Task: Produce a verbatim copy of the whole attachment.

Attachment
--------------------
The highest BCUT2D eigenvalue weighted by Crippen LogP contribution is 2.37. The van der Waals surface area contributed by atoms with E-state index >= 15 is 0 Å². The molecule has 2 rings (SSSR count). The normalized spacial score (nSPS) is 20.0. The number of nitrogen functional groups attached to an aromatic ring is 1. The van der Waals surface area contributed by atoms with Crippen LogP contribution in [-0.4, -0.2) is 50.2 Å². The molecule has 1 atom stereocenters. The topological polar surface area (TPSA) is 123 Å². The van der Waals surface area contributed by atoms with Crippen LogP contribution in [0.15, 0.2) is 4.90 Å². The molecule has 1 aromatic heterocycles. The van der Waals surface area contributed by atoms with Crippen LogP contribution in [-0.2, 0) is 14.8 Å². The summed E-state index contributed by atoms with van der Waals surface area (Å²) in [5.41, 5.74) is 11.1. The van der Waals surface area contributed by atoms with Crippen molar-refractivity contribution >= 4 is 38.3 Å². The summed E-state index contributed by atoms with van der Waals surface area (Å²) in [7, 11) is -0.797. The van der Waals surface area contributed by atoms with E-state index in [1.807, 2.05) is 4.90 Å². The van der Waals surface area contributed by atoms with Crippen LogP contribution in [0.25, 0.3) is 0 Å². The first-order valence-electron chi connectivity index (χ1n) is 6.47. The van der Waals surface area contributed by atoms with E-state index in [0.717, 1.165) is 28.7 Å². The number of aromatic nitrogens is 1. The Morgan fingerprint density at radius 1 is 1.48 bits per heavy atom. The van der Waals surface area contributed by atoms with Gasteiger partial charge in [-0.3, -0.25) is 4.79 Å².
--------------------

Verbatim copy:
The highest BCUT2D eigenvalue weighted by Crippen LogP contribution is 2.37. The van der Waals surface area contributed by atoms with E-state index >= 15 is 0 Å². The molecule has 2 rings (SSSR count). The normalized spacial score (nSPS) is 20.0. The number of nitrogen functional groups attached to an aromatic ring is 1. The van der Waals surface area contributed by atoms with Crippen LogP contribution in [-0.4, -0.2) is 50.2 Å². The molecule has 1 atom stereocenters. The topological polar surface area (TPSA) is 123 Å². The van der Waals surface area contributed by atoms with Crippen LogP contribution in [0.15, 0.2) is 4.90 Å². The molecule has 1 aromatic heterocycles. The van der Waals surface area contributed by atoms with Crippen LogP contribution in [-0.2, 0) is 14.8 Å². The summed E-state index contributed by atoms with van der Waals surface area (Å²) in [5.41, 5.74) is 11.1. The van der Waals surface area contributed by atoms with Crippen molar-refractivity contribution >= 4 is 38.3 Å². The summed E-state index contributed by atoms with van der Waals surface area (Å²) in [7, 11) is -0.797. The van der Waals surface area contributed by atoms with E-state index in [1.807, 2.05) is 4.90 Å². The van der Waals surface area contributed by atoms with Crippen LogP contribution in [0.25, 0.3) is 0 Å². The first-order valence-electron chi connectivity index (χ1n) is 6.47. The van der Waals surface area contributed by atoms with E-state index in [0.717, 1.165) is 28.7 Å². The number of aromatic nitrogens is 1. The Morgan fingerprint density at radius 1 is 1.48 bits per heavy atom. The van der Waals surface area contributed by atoms with Gasteiger partial charge in [-0.3, -0.25) is 4.79 Å².